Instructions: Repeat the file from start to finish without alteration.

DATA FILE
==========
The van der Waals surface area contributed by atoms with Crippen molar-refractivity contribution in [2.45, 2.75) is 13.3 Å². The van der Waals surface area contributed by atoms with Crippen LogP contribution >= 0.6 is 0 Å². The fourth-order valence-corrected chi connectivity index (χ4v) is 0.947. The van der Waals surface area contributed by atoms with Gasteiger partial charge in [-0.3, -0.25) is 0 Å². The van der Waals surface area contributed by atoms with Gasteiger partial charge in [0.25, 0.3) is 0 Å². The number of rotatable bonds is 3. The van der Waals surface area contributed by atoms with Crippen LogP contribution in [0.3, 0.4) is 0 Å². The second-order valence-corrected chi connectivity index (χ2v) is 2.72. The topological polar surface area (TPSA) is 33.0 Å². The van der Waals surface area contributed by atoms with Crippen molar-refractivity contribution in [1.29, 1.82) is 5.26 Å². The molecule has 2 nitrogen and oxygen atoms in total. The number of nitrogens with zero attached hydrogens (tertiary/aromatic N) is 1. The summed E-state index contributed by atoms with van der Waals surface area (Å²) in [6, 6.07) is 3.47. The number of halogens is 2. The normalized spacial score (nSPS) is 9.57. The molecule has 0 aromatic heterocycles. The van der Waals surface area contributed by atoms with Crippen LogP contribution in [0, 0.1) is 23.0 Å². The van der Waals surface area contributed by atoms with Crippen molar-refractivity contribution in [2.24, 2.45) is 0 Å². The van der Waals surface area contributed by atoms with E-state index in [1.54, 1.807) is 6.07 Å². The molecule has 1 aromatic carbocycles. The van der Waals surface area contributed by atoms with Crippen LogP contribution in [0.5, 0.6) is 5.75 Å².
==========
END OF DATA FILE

The van der Waals surface area contributed by atoms with Crippen molar-refractivity contribution in [2.45, 2.75) is 13.3 Å². The van der Waals surface area contributed by atoms with Crippen LogP contribution >= 0.6 is 0 Å². The fourth-order valence-corrected chi connectivity index (χ4v) is 0.947. The van der Waals surface area contributed by atoms with Gasteiger partial charge in [-0.3, -0.25) is 0 Å². The van der Waals surface area contributed by atoms with Gasteiger partial charge in [0.25, 0.3) is 0 Å². The number of rotatable bonds is 3. The van der Waals surface area contributed by atoms with Crippen LogP contribution in [0.3, 0.4) is 0 Å². The second-order valence-corrected chi connectivity index (χ2v) is 2.72. The topological polar surface area (TPSA) is 33.0 Å². The van der Waals surface area contributed by atoms with Crippen molar-refractivity contribution in [1.29, 1.82) is 5.26 Å². The molecule has 2 nitrogen and oxygen atoms in total. The number of nitrogens with zero attached hydrogens (tertiary/aromatic N) is 1. The summed E-state index contributed by atoms with van der Waals surface area (Å²) in [6, 6.07) is 3.47. The number of halogens is 2. The normalized spacial score (nSPS) is 9.57. The molecule has 0 aromatic heterocycles. The van der Waals surface area contributed by atoms with Crippen LogP contribution in [0, 0.1) is 23.0 Å². The van der Waals surface area contributed by atoms with Crippen molar-refractivity contribution in [2.24, 2.45) is 0 Å². The van der Waals surface area contributed by atoms with E-state index in [1.54, 1.807) is 6.07 Å². The molecule has 1 aromatic carbocycles. The van der Waals surface area contributed by atoms with Crippen LogP contribution in [0.5, 0.6) is 5.75 Å².